Huffpost New York

New York Primaries Voter Turnout Unsurprisingly Low, Even Contentious Races Didn't Draw Out Voters

Posted: Updated:

It turns out that yes, Austin Finan, a spokesman for Grace Meng's winning campaign, was right: "Folks don't vote in June."

A court ruled that New York move its congressional primaries to June this year, instead of September, to comply with a federal law that gives those in the military time to return their general election ballots.

Tuesday's turnout, however, was terrible.

The New York Times reports that only about 12 to 14 percent of the city's registered Democrats voted in the city's four big congressional races. In the 13th District, in what was billed as the marquee race of this year's primaries, only 39,000 of the 284,000 Democrats registered to vote, voted. Charlie Rangel won the race, essentially securing himself a 22nd term.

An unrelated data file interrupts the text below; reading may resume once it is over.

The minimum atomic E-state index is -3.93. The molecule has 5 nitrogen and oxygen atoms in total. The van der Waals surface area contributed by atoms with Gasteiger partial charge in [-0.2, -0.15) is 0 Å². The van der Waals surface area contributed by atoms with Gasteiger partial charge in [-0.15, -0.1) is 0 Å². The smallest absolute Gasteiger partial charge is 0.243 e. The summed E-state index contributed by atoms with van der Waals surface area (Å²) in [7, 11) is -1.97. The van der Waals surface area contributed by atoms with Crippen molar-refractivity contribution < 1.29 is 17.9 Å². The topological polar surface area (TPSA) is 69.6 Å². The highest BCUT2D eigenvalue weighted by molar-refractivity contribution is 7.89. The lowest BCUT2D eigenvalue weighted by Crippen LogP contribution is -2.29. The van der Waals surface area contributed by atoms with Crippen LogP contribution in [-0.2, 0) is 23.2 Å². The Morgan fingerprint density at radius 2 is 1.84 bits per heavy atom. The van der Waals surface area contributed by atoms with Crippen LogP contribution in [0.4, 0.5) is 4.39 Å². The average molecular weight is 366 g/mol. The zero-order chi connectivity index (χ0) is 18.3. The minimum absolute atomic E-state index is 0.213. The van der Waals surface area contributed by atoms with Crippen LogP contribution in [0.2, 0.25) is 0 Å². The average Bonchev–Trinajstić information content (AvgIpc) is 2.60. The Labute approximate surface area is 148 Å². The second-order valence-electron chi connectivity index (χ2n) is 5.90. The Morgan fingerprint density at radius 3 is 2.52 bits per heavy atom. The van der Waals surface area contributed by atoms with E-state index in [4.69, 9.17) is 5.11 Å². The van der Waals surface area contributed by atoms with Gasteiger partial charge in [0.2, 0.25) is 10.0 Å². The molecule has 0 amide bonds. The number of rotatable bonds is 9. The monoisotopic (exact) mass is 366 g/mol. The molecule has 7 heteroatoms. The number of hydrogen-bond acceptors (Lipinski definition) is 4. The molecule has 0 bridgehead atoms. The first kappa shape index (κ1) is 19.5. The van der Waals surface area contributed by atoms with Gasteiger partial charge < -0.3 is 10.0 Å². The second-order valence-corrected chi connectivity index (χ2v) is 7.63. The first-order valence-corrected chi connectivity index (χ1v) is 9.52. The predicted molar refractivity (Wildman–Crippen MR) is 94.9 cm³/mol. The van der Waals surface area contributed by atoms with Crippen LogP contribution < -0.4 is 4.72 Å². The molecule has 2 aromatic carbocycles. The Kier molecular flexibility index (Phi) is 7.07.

In the 8th District, the high-profile race between Hakeem Jeffries and controversial City Councilman Charles Barron-- a race Jeffries won handily-- only drew 35,775 voters to the polls.

Meanwhile, state Republicans showed even less enthusiasm Tuesday. In electing a contender to take on Democratic Senator Kristen Gillibrand this November.The 5 percent of New York GOPers that showed up to vote chose Wendy Long. By way of comparison, 7 percent of New York Republicans showed up to vote for Romney in the New York Republican presidential primaries in April (during which at least one poll worker fell asleep), even though Romney had basically already sealed up the nomination.

Around the Web

Rep. Rangel margin shrinks in NY primary win

Date Blamed for Low Vote in Primaries

Long wins NY Senate GOP primary to face Gillibrand

A Breakthrough Candidate and Potential Star

Victorious Congressional candidate Jeffries thanks Brooklyn voters

Rangel wins House primary

Primary Victors a Mix of Old and New

Rep. Rangel margin shrinks in NY primary win